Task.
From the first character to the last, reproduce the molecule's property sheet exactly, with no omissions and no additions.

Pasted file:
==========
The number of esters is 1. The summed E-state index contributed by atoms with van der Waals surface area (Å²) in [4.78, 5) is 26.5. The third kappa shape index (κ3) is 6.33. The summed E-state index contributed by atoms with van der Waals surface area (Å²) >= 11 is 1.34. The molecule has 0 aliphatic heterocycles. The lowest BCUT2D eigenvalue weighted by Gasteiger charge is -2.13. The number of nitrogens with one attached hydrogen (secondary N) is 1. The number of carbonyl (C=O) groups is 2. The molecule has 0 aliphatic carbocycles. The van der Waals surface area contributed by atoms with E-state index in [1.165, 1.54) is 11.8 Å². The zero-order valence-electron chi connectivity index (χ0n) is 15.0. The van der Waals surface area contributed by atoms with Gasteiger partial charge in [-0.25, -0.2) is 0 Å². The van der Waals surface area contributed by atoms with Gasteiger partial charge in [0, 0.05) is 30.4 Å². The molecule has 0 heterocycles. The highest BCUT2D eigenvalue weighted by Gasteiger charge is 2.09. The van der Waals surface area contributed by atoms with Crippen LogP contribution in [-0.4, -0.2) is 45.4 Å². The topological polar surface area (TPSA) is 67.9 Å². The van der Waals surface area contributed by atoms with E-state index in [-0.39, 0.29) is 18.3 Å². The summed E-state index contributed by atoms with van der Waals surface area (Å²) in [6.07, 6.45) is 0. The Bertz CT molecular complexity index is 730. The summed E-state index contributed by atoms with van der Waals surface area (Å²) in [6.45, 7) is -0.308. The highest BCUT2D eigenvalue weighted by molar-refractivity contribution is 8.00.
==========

The number of esters is 1. The summed E-state index contributed by atoms with van der Waals surface area (Å²) in [4.78, 5) is 26.5. The third kappa shape index (κ3) is 6.33. The summed E-state index contributed by atoms with van der Waals surface area (Å²) >= 11 is 1.34. The molecule has 0 aliphatic heterocycles. The lowest BCUT2D eigenvalue weighted by Gasteiger charge is -2.13. The number of nitrogens with one attached hydrogen (secondary N) is 1. The number of carbonyl (C=O) groups is 2. The molecule has 0 aliphatic carbocycles. The van der Waals surface area contributed by atoms with E-state index in [1.165, 1.54) is 11.8 Å². The zero-order valence-electron chi connectivity index (χ0n) is 15.0. The van der Waals surface area contributed by atoms with Gasteiger partial charge in [-0.25, -0.2) is 0 Å². The van der Waals surface area contributed by atoms with Gasteiger partial charge in [0, 0.05) is 30.4 Å². The molecule has 0 heterocycles. The highest BCUT2D eigenvalue weighted by Gasteiger charge is 2.09. The van der Waals surface area contributed by atoms with Crippen LogP contribution in [-0.4, -0.2) is 45.4 Å². The topological polar surface area (TPSA) is 67.9 Å². The van der Waals surface area contributed by atoms with E-state index in [-0.39, 0.29) is 18.3 Å². The summed E-state index contributed by atoms with van der Waals surface area (Å²) in [6.07, 6.45) is 0. The Bertz CT molecular complexity index is 730. The summed E-state index contributed by atoms with van der Waals surface area (Å²) in [6.45, 7) is -0.308. The highest BCUT2D eigenvalue weighted by molar-refractivity contribution is 8.00.